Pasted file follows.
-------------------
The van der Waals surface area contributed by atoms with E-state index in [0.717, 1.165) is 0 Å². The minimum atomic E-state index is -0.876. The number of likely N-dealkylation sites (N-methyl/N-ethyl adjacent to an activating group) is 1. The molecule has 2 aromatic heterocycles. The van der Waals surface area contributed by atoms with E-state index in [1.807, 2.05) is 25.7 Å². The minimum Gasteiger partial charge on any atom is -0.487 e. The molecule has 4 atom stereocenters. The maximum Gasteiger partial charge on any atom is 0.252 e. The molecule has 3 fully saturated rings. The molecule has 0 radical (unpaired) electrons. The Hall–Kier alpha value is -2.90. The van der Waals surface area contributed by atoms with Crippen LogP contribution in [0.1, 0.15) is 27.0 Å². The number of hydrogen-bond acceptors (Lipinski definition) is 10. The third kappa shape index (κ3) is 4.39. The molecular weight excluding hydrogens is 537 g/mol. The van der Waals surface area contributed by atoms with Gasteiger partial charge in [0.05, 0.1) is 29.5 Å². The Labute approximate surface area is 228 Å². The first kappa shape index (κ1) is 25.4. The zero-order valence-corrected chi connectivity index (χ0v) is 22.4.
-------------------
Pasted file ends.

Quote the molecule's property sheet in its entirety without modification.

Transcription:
The van der Waals surface area contributed by atoms with E-state index in [0.717, 1.165) is 0 Å². The minimum atomic E-state index is -0.876. The number of likely N-dealkylation sites (N-methyl/N-ethyl adjacent to an activating group) is 1. The molecule has 2 aromatic heterocycles. The van der Waals surface area contributed by atoms with E-state index in [1.807, 2.05) is 25.7 Å². The minimum Gasteiger partial charge on any atom is -0.487 e. The molecule has 4 atom stereocenters. The maximum Gasteiger partial charge on any atom is 0.252 e. The molecule has 3 fully saturated rings. The molecule has 0 radical (unpaired) electrons. The Hall–Kier alpha value is -2.90. The van der Waals surface area contributed by atoms with Crippen LogP contribution in [0.1, 0.15) is 27.0 Å². The number of hydrogen-bond acceptors (Lipinski definition) is 10. The third kappa shape index (κ3) is 4.39. The molecular weight excluding hydrogens is 537 g/mol. The van der Waals surface area contributed by atoms with Gasteiger partial charge in [0.05, 0.1) is 29.5 Å². The Labute approximate surface area is 228 Å². The first kappa shape index (κ1) is 25.4. The zero-order valence-corrected chi connectivity index (χ0v) is 22.4.